Nuts! to NAFTA

Here is one I missed. Sorry, I'll be catching up. In Rogelio Salazar Cavazos v. United States , the issue was whether the Court of International Trade had jurisdiction to review a denied claim for NAFTA preferential treatment for candied peanuts imported from Mexico. Customs classified them in a tariff provision carrying a 131.8% rate of duty, which did not make the importer happy. The importer protested the classification . After liquidation but before the protests were denied, the importer filed NAFTA post-entry claims. These claims were timely, within one year from the date of importation. Customs and Border Protection subsequently denied the NAFTA claims as well.   Plaintiff did not protest the denial of the NAFTA claim . The importer then filed a summons in the Court of International Trade seeking review of the denial of the NAFTA claim. The United States moved to dismiss on the grounds that there was no denied protest relating to the NAFTA claims. The importer raised thre

A Nominee for the CIT

From the White House: President Obama Nominates Mark A. Barnett to Serve on the U.S. Court of International Trade WASHINGTON, DC – Today [meaning yesterday], President Obama nominated Mark A. Barnett to serve on the United States Court of International Trade. “I am proud to nominate this outstanding candidate to serve on the United States Court of International Trade,” said President Obama.  “Mr. Barnett has a long and distinguished record of service, and I am confident he will serve on the court with distinction.” Mark A. Barnett:  Nominee for the United States Court of International Trade Mark A. Barnett has been Deputy Chief Counsel in the Office of Chief Counsel for Import Administration at the United States Department of Commerce since 2005 and has worked as an attorney in the same office since 1995.  From 2008 to 2009, Barnett was detailed to the United States House of Representatives Committee on Ways and Means, where he served as Trade Counsel for the Subcommittee on Trade.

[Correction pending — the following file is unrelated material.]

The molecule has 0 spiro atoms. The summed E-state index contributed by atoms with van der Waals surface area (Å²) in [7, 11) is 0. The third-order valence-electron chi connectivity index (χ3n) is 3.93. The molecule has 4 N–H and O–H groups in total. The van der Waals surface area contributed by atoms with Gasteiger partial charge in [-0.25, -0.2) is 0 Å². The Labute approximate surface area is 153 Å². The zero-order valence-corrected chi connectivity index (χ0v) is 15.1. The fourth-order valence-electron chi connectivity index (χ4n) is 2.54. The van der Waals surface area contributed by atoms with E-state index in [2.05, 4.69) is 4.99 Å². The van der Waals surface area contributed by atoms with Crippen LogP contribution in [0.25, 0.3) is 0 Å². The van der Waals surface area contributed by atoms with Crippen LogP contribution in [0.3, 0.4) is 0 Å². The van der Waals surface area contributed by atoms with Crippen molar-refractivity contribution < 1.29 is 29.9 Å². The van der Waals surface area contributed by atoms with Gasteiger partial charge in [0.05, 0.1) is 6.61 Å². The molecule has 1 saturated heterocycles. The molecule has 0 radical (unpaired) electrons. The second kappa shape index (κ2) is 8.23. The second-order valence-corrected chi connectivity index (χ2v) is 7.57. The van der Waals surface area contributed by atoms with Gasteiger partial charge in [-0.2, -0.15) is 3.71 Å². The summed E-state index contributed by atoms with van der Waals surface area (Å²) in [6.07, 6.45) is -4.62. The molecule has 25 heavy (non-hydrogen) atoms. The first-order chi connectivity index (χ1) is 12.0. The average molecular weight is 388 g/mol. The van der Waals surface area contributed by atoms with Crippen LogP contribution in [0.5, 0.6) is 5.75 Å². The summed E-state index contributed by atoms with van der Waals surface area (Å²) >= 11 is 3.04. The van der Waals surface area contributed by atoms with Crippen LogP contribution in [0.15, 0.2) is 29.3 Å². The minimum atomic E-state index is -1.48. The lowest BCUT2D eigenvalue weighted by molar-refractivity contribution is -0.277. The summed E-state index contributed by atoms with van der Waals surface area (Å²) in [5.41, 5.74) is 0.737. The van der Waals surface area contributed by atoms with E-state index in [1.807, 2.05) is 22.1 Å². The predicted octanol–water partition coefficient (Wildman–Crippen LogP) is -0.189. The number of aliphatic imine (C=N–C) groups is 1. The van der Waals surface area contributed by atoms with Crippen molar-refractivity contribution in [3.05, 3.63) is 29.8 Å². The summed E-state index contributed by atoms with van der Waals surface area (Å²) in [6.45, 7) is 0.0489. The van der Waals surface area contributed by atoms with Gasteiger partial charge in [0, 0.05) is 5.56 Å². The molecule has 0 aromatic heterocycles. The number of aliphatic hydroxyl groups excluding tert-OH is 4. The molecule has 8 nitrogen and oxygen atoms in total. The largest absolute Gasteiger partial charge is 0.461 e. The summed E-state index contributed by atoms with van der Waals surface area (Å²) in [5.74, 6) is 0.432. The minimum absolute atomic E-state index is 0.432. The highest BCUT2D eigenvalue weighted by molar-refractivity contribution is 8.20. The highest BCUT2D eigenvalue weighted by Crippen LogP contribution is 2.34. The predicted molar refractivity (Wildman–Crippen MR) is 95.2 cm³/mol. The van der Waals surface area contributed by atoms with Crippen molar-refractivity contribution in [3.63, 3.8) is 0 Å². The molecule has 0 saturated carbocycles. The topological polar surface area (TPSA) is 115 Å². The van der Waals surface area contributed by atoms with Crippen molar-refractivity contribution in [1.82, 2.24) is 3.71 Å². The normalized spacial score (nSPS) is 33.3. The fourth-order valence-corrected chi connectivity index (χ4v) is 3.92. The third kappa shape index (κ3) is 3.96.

NAFTA & TPP: What Happens?

Here is an interesting fact. Canada and Mexico have now joined the negotiations aimed at creating a Trans-Pacific Partnership. That makes some sense. Both countries, like the United States, have pacific coasts and both countries do a lot of business in the Asia-Pacific region. The other countries currently involved in the negotiations include Australia, Brunei Darussalam, Chile, Malaysia, New Zealand, Peru, Singapore, and Vietnam. Many breathless commentators have described TPP as the NAFTA of the Pacific or NAFTA on Steroids. My question is fairly basic: Assuming there is a TPP Agreement at some point in the future, what happens to NAFTA? You probably remember that when NAFTA expanded free trade in North America to include Mexico, the pre-existing U.S.-Canada Free Trade Agreement was put on hold and kept alive only to be resurrected in the unlikely circumstance of NAFTA collapsing. Will the same thing happen with TPP? Will it completely supersede the NAFTA? This same question can be